Fiat Panda 4x4 TwinAir

The rugged Fiat Panda 4x4 city car mixes tough practicality with funky styling cues

The 4x4 is a worthy flagship for the Panda range. It’s just as capable and fun to drive as the standard car, especially when powered by the TwinAir petrol engine. It’s also more comfortable and manages to add decent off-road ability to its talents. We think it’s the best model in the Panda line-up.

The Fiat Panda really stands out from the crowd. The compact dimensions place it firmly in the city car class, yet the upright bodywork looks like nothing else in that category. And Fiat has done a good job of setting this 4x4 version of the car apart from the standard model.

While it doesn’t have the pure off-roader lines of the Suzuki, there are distinctive 4x4 touches, such as black plastic bumper trims and wheelarch extensions, as well as silver-coloured skid plates at the front and rear. The alloys have been given a dark grey finish, too, while our car’s optional Tuscany Green paint complements the rugged additions nicely.

The cabin has received an appropriately utilitarian makeover. You get unique seat fabric that comes in a variety of two-tone colours, depending what body shade you go for – our car’s sand and olive scheme looked smart. The dashboard gets a special colour finish, too, and the stylish ‘squircle’ designs seen in the standard car have been retained.

It’s easy to get comfortable at the wheel – although a height-adjustable driver’s seat is a £50 option – and there’s plenty of space up front. Unfortunately, while the rear doors open wide, there’s not much legroom in the rear, and it’s virtually non-existent if the front seats are pushed all the way back.

We’ve been critical before about how much kit is left on the Panda’s options list, and even though the 4x4 is at the higher end of the range, it still makes do without some essentials. A 60:40 split folding back seat with three belts costs £50 – not much, but it should be standard.

With that optional seat, the Panda has a clear advantage over the Jimny, which is a strict four-seater, and a cramped one at that. In the back, not only is the Fiat’s boot easier to access thanks to a vertically opening door, it’s bigger, too. Luggage capacity of 225 litres with the seats up and 870 litres with them folded isn’t anything to write home about for a city car, but the figures are well ahead of the Suzuki’s 113 litres and 324 litres.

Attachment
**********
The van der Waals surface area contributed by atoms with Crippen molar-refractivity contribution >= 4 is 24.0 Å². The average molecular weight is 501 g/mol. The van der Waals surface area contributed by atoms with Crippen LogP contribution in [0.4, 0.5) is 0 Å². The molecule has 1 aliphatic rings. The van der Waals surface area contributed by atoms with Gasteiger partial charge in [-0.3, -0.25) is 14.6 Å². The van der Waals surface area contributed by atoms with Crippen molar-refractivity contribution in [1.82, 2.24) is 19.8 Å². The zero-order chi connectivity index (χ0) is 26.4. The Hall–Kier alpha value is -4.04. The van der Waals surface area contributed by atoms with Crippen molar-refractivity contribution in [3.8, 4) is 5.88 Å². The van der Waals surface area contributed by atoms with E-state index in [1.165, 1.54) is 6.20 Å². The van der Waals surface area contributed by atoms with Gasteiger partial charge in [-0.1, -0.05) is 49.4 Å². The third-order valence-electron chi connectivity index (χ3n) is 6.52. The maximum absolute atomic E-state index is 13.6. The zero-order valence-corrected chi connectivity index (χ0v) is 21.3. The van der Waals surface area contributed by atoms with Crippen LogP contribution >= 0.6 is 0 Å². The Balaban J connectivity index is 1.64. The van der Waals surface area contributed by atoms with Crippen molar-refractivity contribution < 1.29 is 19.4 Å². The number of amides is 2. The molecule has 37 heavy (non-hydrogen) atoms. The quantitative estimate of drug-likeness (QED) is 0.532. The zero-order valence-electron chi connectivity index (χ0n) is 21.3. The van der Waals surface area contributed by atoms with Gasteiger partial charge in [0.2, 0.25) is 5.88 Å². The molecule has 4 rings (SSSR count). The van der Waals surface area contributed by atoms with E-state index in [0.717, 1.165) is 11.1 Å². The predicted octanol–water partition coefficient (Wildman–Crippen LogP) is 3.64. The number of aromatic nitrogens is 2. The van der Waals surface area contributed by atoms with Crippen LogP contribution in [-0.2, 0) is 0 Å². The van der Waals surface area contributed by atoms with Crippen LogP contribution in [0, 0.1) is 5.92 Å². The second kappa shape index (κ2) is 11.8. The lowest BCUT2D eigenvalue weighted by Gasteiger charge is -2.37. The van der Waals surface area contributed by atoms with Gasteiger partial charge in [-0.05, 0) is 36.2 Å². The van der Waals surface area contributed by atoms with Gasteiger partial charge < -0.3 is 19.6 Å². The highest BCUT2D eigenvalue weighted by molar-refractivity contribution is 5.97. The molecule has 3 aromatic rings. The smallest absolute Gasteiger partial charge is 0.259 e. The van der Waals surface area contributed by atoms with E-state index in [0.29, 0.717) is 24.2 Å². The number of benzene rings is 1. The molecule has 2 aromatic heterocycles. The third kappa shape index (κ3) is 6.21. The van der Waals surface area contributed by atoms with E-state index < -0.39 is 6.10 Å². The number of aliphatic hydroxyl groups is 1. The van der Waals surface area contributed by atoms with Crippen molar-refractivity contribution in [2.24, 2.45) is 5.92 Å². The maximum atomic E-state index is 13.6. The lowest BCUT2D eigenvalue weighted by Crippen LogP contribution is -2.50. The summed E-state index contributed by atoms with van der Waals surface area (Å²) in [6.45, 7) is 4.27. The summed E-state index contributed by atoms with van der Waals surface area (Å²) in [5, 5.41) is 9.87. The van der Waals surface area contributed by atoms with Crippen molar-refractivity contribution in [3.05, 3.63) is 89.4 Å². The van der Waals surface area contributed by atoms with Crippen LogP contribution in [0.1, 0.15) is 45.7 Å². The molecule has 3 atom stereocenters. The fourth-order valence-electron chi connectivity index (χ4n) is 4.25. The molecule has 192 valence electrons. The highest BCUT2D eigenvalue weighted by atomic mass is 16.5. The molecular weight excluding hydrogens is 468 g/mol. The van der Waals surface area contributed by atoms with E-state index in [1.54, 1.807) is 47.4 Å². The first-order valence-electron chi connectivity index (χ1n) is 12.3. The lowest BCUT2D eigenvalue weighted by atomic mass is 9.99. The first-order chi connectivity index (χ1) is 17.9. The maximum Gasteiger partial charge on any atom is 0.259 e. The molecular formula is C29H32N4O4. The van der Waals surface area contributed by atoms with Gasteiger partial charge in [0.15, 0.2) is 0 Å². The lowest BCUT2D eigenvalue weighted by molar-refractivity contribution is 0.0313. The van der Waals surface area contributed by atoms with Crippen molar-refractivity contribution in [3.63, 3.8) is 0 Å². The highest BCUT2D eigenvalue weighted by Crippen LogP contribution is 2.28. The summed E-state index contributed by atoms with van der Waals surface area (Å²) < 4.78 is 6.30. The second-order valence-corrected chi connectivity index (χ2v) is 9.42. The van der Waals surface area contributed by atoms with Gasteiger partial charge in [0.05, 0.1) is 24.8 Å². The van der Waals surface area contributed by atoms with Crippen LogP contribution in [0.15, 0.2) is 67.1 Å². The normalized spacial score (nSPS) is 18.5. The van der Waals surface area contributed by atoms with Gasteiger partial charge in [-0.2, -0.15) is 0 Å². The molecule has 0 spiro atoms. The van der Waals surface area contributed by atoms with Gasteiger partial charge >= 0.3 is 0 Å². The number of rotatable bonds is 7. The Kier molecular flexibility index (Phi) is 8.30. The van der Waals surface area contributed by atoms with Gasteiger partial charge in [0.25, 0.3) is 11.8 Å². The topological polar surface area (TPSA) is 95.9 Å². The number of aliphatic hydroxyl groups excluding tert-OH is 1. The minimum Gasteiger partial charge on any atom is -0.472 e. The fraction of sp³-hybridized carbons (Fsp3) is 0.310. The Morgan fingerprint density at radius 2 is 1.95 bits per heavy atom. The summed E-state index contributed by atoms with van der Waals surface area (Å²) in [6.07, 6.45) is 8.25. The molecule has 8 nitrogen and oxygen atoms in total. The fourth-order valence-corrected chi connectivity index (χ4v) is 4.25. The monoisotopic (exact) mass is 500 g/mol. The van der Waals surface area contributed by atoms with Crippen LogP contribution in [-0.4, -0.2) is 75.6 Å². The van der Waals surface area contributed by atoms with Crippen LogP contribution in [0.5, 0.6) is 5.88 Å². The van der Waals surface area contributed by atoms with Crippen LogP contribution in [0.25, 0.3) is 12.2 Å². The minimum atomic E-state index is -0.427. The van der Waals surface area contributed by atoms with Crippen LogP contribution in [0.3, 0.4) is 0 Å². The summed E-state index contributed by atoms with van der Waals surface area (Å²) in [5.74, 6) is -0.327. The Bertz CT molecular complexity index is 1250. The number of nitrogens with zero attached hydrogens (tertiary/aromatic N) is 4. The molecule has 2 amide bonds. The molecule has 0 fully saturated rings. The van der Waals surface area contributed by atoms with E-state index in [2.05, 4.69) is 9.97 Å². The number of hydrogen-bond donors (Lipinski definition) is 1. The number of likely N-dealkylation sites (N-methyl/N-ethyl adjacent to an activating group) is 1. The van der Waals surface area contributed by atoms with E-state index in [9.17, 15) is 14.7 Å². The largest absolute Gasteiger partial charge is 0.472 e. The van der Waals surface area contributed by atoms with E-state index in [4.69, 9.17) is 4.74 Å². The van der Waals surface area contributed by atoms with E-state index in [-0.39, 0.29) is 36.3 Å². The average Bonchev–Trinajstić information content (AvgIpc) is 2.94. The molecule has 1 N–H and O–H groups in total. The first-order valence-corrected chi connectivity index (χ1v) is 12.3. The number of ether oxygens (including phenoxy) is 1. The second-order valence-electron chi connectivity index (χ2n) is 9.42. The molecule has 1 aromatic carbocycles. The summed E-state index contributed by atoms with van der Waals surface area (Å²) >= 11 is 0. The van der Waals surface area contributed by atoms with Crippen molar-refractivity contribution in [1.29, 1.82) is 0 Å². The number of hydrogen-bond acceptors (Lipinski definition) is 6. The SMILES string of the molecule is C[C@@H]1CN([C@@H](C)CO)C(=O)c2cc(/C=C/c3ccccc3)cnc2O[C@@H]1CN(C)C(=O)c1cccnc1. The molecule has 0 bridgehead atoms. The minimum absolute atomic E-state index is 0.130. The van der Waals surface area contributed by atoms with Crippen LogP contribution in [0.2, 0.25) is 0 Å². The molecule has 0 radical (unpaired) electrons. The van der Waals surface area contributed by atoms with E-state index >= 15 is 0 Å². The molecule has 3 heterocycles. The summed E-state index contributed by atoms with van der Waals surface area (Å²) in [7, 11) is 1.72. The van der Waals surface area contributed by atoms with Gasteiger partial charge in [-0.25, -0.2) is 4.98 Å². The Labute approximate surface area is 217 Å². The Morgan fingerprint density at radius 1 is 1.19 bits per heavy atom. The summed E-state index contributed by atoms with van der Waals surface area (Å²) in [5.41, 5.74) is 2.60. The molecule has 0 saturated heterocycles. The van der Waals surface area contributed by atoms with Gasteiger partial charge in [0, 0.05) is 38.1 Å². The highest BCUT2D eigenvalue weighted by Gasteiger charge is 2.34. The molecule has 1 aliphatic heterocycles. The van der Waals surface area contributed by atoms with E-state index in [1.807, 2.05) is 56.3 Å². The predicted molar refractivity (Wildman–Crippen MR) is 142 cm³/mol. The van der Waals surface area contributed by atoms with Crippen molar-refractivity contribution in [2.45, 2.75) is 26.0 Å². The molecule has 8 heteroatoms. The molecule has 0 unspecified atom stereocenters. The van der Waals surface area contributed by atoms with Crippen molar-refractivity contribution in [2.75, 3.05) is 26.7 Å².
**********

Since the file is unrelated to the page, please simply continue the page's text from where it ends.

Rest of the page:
Fire up the TwinAir two-cylinder petrol turbo, and you’re greeted by a characterful thrum. This encourages you to rev the engine hard, which is necessary to make the most of its modest power output. It’s responsive, too, with a decent spread of mid-range urge. As a result, the Panda easily had the measure of the Suzuki in our acceleration tests, while the addition of a sixth gear meant motorway cruising was far more comfortable.

Another boost for comfort comes from the fact that the 4x4 has softer suspension than the standard Panda. Ride height has been raised by 54mm, too. While that means there’s a touch more body roll, the Fiat remains huge fun to drive, while inspiring lots of confidence in corners. Plus, the four-wheel-drive system doesn’t impair on-road performance, but does provide a lot more grip on slippery surfaces.

Head off the beaten track, and with less ground clearance, plus reactive, not active, four-wheel drive, the Panda can’t quite go everywhere the Jimny can. However, it does have a locking diff and an anti-skid system.

At £13,950, the petrol Panda 4x4 costs £655 more than the Jimny SZ4, but the TwinAir engine is a lot cleaner than the Suzuki’s 1.3-litre petrol, so tax bills are considerably lower and insurance is cheaper, too. Claimed economy is nearly 20mpg better than the Jimny’s, although the margin was closer on test – typical for the TwinAir engine.

Add in a roomier cabin, accomplished road manners plus respectable off-road ability, and the Panda makes a strong case.

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